Three Options for Merging Finances After Marriage

The following is presented for informational purposes only.

You may have heard or experienced how money can be the source of arguments and stress in a relationship. It can happen due to a difference in opinions about money, spending and savings habits, or financial infidelity. And in a worst-case scenario, it could also be a root cause for divorce. However, being on the same page when it comes to finances can strengthen a marriage and help you achieve shared goals.

There’s no one-size-fits-all solution when it comes to merging finances. “The best solution is case specific,” says Debbie Todd, a certified public accountant (CPA) who offers money and debt coaching for individuals and groups. Todd says couples may need to consider what debts they bring to the mix, whether they have prior obligations (such as child support or alimony), if one person makes considerably more money than the other, and whether it’s both parties’ first marriage.

“One of the simplest ways to make this work is sitting down and talking about what your circumstances mean and, more importantly, what fears one or both parties may have,” says Todd. As with many facets of a relationship, having open, honest and non-blaming conversations can be the key to success.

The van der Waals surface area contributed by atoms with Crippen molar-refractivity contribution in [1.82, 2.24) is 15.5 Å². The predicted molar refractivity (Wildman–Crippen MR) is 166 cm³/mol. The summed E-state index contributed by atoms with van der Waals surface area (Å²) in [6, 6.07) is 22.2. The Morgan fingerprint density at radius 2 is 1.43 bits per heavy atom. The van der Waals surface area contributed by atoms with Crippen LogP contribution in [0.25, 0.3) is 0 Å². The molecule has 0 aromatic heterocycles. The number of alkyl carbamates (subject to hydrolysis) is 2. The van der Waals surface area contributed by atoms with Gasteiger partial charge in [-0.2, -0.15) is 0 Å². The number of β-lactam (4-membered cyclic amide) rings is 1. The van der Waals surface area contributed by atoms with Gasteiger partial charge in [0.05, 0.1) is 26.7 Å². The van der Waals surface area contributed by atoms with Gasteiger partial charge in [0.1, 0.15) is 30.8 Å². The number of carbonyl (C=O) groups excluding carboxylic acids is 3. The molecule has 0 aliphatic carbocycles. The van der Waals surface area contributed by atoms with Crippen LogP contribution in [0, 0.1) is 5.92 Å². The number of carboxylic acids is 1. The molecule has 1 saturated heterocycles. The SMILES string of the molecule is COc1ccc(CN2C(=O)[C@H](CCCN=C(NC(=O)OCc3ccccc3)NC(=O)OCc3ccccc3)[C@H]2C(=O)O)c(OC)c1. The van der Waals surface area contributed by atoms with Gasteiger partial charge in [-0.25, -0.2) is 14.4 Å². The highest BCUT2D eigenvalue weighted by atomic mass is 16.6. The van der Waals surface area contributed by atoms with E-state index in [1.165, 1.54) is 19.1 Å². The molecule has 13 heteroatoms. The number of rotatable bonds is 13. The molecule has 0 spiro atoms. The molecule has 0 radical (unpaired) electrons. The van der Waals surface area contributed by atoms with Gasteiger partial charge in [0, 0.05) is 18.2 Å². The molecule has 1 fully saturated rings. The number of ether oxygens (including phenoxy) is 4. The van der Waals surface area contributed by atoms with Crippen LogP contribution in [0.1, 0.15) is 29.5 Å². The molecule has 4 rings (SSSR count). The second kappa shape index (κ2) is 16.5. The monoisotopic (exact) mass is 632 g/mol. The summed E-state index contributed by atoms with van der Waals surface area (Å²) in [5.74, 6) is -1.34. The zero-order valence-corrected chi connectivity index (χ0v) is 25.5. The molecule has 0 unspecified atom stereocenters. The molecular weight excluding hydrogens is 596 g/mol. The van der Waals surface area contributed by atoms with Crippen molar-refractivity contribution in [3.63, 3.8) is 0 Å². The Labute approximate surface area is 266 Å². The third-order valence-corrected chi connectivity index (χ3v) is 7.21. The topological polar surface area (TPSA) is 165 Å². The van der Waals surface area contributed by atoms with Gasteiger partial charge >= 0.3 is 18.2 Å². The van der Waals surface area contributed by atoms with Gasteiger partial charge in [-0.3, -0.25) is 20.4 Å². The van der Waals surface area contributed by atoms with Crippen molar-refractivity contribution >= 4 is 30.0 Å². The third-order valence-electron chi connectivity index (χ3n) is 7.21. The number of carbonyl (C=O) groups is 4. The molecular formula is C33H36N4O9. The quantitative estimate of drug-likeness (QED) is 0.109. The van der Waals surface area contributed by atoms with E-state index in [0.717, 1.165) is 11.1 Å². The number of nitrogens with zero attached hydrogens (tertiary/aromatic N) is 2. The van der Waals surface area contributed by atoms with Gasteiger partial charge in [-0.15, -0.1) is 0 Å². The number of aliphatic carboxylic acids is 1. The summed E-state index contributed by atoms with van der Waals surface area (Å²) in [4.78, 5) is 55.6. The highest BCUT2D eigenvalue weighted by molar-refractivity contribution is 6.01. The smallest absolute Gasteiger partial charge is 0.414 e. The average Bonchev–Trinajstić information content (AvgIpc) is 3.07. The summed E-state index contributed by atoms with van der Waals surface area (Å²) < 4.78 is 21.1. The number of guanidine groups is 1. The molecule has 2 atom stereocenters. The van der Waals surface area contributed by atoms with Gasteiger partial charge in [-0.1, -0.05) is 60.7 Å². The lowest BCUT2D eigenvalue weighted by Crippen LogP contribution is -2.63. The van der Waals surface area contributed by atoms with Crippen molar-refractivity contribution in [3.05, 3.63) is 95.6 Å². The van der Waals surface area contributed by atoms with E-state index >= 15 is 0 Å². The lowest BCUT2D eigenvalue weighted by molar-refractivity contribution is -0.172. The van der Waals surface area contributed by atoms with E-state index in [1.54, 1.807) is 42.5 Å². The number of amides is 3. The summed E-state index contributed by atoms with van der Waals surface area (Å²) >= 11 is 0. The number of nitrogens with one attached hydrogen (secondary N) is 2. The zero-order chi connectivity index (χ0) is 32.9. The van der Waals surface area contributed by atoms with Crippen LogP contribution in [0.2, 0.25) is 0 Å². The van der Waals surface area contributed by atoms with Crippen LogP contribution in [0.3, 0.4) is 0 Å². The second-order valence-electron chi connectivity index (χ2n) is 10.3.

Deciding where you’re going to keep the money you earn and save is an important part of those discussions. Here are three popular methods couples use:

1. Keep Your Money in Separate Accounts

While marriage may be a commitment to share your life together, some couples find that keeping their money completely separate works best for them. You may both be accustomed to managing finances on your own and wish to continue doing so, or you could have some alternative motivation for keeping your accounts separate.

Todd says, “Open communication about why (you want to use) separate accounts is a good idea from a trust perspective.” If there isn’t any discussion, you or your spouse may feel that the other person want a separate account because there’s something to hide.

With such an arrangement, you could still split up mutual bills, such as the mortgage or rent, groceries, and utilities so you each have your own responsibilities. You may want to decide early on if you split the bills so that you both pay about the same amount each month, or if the expenses will be proportional to your income.

2. Combine All Your Money with Joint Accounts

Adding your new spouse to your accounts and opening new joint accounts together is another option that could work well in some cases. Couples may feel that sharing all aspects of their life, including the financial, is a significant gesture and demonstration of transparency and trust.

On a practical note, having joint accounts can make managing the household’s money easier since everything goes into, and comes out of, shared accounts. Plus, with two sets of eyes watching the statements, you may be able to spot mistakes or savings opportunities more often.

3. Use Personal Accounts and Joint Accounts

Having one or more joint accounts for shared bills and individual accounts for individual expenses is another option. The joints accounts could make it easier to manage household bills or savings goals, while each spouse gets to keep part of his or her financial life separate.